Useless assorted Norton musings.....

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Re: 100+ horsepower Norton 750???

beng said:
worntorn said:
According to Mick Walker, as compared with the SS, the original Atlas came with a mild cam, low compression ratio and single carb. This was at Doug Heles direction because he knew the 750 size would create vibration problems. After Hele left Norton, the Atlas Compression ratios were gradually increased to that of the 650 and twin carbs were added. Eventually the Atlas also came with the SS cam too. Hele was correct, the vibration problem got out of hand.
Mick Walker either never said any of that, or he was simply wrong.

The Atlas road and scramblers always had 7.5-7.6:1 compression pistons through it's production run, and it always had the same cam as the 650ss. The first year the US models came with a single 376 carb, then the next year they came out with a MkII Atlas with dual carbs. Norton did not go back to a flat-top piston and 650ss compression except for the Commando.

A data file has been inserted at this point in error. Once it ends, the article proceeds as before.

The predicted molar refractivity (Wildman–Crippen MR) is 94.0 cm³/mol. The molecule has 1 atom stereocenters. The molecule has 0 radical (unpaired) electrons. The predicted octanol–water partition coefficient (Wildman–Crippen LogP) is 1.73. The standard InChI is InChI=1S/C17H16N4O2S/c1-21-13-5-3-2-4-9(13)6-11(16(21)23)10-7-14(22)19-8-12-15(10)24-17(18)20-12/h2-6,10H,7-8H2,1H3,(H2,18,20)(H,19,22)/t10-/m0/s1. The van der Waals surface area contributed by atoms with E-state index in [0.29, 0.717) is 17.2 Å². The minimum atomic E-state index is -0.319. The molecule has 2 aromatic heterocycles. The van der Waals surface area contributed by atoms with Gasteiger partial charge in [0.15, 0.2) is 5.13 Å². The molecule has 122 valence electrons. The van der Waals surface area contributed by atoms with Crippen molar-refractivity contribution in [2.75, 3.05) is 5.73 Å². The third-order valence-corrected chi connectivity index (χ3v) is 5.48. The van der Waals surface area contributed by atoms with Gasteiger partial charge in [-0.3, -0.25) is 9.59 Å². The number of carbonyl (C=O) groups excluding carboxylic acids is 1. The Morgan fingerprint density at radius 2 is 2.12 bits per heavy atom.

From 1962 onwards Norton used the same cam timing and profile for every street bike right through the end of the Commando production, just altered it for the points and tach drive the Commando had after a spell. The last standard cams were used up in 1961 on the standard model Dominators.
From Mick Walkers' Dominator book under the heading "Even bigger"

"As we have seen ,the Berliners had been responsible for strectching the six-hundred twin to a six-fifty. Not long afterwards the Norton engine size was increased again, this time to a seven-fifty. When originally conceived by development engineer Doug Hele, the Atlas engine ran on the realtively low 7.6:1 compression ratio, with mild camshaft lift and a single Amal Monobloc carburettor. However,even though Hele strongly advised against it, the American iimporters demanded (and were eventually given) ever higher compression ratios and fiercer cam lifts, plus twin carbs. All of this, of course, gave greater performance and acceleration, but at the cost of increased vibration levels and mechanical stress"
 
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I am sure Mick Walker was a nice guy, but he published a lot of books on a lot of different subjects, just like Roy Bacon, and neither they nor anyone else is the last word on what they cover.

Apparently Mick Walker even contradicts himself, for in his book on the Manx, which has a whole chapter dedicated to the Domiracer, he states "A cylinder head from the 650 Manxman was employed because it featured a steeper inlet port downdraught and wider splaying......"